Scattered cases of MRSA, the drug-resistant infection that's often referred to as a superbug, have been cropping up among students in York and Chester county schools.
The condition has received a flurry of attention from schools and the media after the Oct. 15 death of a Virginia high school student who was hospitalized with an MRSA infection.
Rock Hill's Rawlinson Road Middle School notified its families by phone this week of an MRSA case at the school. Families at Mount Gallant, York Road, Ebinport and Oakdale elementary schools were recently notified of single cases at those schools, said district spokeswoman Elaine Baker.
Chester County schools have had three confirmed MRSA cases in recent weeks, said Superintendent Larry Heath. There was one case each at Chester and Lewisville high schools and one case at Lewisville Elementary School, he said.
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Officials in the York and Fort Mill school districts said they have received unconfirmed reports of MRSA cases.
Schools aren't required to notify all their parents about MRSA cases among students, but Baker said Rock Hill officials thought it best to do so to prevent rumors from spreading.
"I just felt it's better to get the information out instead of waiting for someone to ask you why you haven't said anything," Baker said Friday. "Our policy has been to tell parents as quickly as we know, whatever they need to know."
MRSA -- methicillin-resistant Staphylococcus aureus -- is a staph infection that is resistant to the most common drugs, beta-lactam antibiotics such as penicillin and methicillin. However, MRSA can be treated with certain antibiotics. Staph bacteria is a common cause of skin infections -- but not all staph is MRSA.
MRSA is not on the list of conditions required by law to be reported to state health officials, so schools would not know if a student is infected unless the family informs the school.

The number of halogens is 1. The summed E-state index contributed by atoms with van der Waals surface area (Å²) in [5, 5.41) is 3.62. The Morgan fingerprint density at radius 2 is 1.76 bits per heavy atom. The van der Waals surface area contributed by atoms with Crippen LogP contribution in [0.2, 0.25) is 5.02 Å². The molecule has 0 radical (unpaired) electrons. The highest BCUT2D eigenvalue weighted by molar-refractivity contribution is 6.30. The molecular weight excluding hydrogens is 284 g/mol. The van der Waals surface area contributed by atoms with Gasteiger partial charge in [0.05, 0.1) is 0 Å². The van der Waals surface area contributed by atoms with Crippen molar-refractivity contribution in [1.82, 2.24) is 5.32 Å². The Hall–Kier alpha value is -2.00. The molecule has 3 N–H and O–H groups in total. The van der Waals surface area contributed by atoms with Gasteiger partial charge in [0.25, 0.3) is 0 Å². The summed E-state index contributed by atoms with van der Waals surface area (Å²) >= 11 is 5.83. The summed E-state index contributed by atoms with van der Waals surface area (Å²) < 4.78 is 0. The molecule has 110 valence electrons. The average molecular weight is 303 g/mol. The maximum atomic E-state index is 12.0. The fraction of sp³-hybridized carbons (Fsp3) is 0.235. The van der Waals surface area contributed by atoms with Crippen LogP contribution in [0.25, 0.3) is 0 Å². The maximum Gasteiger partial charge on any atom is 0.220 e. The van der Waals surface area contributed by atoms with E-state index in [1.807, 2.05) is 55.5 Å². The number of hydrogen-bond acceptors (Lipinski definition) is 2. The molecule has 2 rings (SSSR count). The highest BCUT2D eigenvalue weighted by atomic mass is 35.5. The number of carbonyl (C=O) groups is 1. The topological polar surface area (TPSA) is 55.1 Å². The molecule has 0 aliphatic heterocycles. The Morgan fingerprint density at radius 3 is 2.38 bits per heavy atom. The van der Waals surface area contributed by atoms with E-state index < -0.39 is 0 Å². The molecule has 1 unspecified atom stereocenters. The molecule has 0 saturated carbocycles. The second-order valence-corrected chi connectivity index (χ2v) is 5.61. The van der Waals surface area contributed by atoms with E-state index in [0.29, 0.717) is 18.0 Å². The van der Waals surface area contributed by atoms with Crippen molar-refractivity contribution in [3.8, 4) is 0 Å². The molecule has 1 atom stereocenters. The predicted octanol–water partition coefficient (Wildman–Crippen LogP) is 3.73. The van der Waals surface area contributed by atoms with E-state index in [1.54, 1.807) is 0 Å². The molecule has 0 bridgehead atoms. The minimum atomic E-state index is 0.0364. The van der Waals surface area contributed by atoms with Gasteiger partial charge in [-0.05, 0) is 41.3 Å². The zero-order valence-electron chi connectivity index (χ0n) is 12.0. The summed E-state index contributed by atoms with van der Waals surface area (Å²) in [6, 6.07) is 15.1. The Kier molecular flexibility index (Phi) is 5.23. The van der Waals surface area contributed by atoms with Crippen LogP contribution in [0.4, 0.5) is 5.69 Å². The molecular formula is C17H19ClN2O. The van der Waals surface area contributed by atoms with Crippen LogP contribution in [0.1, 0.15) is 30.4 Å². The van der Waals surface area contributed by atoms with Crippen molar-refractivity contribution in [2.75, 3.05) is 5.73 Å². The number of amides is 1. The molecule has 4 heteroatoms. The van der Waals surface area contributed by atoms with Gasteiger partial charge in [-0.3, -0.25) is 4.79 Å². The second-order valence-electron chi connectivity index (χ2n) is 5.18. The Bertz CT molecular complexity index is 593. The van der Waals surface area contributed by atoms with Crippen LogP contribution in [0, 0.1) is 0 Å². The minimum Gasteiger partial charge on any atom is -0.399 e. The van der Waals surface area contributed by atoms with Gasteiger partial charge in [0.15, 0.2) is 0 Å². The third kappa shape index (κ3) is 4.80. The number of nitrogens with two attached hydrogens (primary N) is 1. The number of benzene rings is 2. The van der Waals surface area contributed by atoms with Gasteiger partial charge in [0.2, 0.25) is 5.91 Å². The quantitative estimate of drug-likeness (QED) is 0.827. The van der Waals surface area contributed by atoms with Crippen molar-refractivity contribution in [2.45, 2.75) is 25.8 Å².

York schools have had "two or three" recent suspected but unconfirmed cases of MRSA among students, said Charley Wood, director of special services.
York parents received a letter about MRSA from the district about a week ago to tell them "that we knew what to look for and we were handling it in the right way," Wood said.
Heath said the Chester County students are being treated, and the Chester High student has returned to school. A letter was sent home with students Friday, he said, to inform parents that precautions are being taken. Schools received additional cleaning and staff members were advised what to look for, Heath said.
Fort Mill Superintendent Keith Callicutt said there have been rumors of two MRSA cases in Fort Mill, but that schools have not received any confirmation.
"We want our parents to be assured that we are taking every precaution," Callicutt said. He said the sanitation staff has been alerted to be thorough and that teachers and staff have been asked to encourage hand-washing.
Clover schools head nurse Gale Stewart said the district hasn't had the need to notify parents of any MRSA cases.
School district officials in both counties said they have worked closely with the S.C. Department of Health and Environmental Control to ensure proper precautions.
However, Dr. Gil Potter, medical director for DHEC's region three, which includes York, Chester and Lancaster counties, said the agency would not be involved in individual cases unless there was a cluster of closely related cases.
MRSA usually shows up as a skin infection -- a raised boil or a red, swollen and inflamed area.
"Ninety-five to 99 percent of infections with MRSA are skin infections, and they are usually minor," Potter said. But if not treated, he said, it can get into the blood and become life-threatening.
Potter said that even the worst MRSA cases can usually be treated with antibiotics. Deaths are rare, he said. "I think people are responding more to the publicity and the hysteria from it than the science," he said.
He said good cleaning is an appropriate precaution, but that extensive disinfection practices are not necessary because the bacteria is carried by people.
Piedmont Medical Center in Rock Hill began routinely testing its patients for MRSA about a year ago by swabbing their noses to find out if they carry the bacteria.
Contact precautions such as gowns and gloves are used by health care workers until the test results come back, in about 48 hours. If the test is negative for MRSA, the precautions are stopped.
Dr. Craig Charles, an infectious disease specialist at PMC, said around 15 percent of admissions overall test positive for carrying MRSA, which does not mean they have an infection.
If patients test positive, health care workers continue the contact precautions to avoid spreading MRSA to others. "In the year we've been doing it, we're seeing impressive reductions in MRSA infections in the hospital," he said.
On Sunday: More on staph and how to fight it
In Sunday's Lifestyles section, The Herald takes a closer look at staph infections, including the MRSA "superbug." Find out what is staph, who is most at risk of getting it, how it is treated and what parents can tell their children to reduce their chances of infection.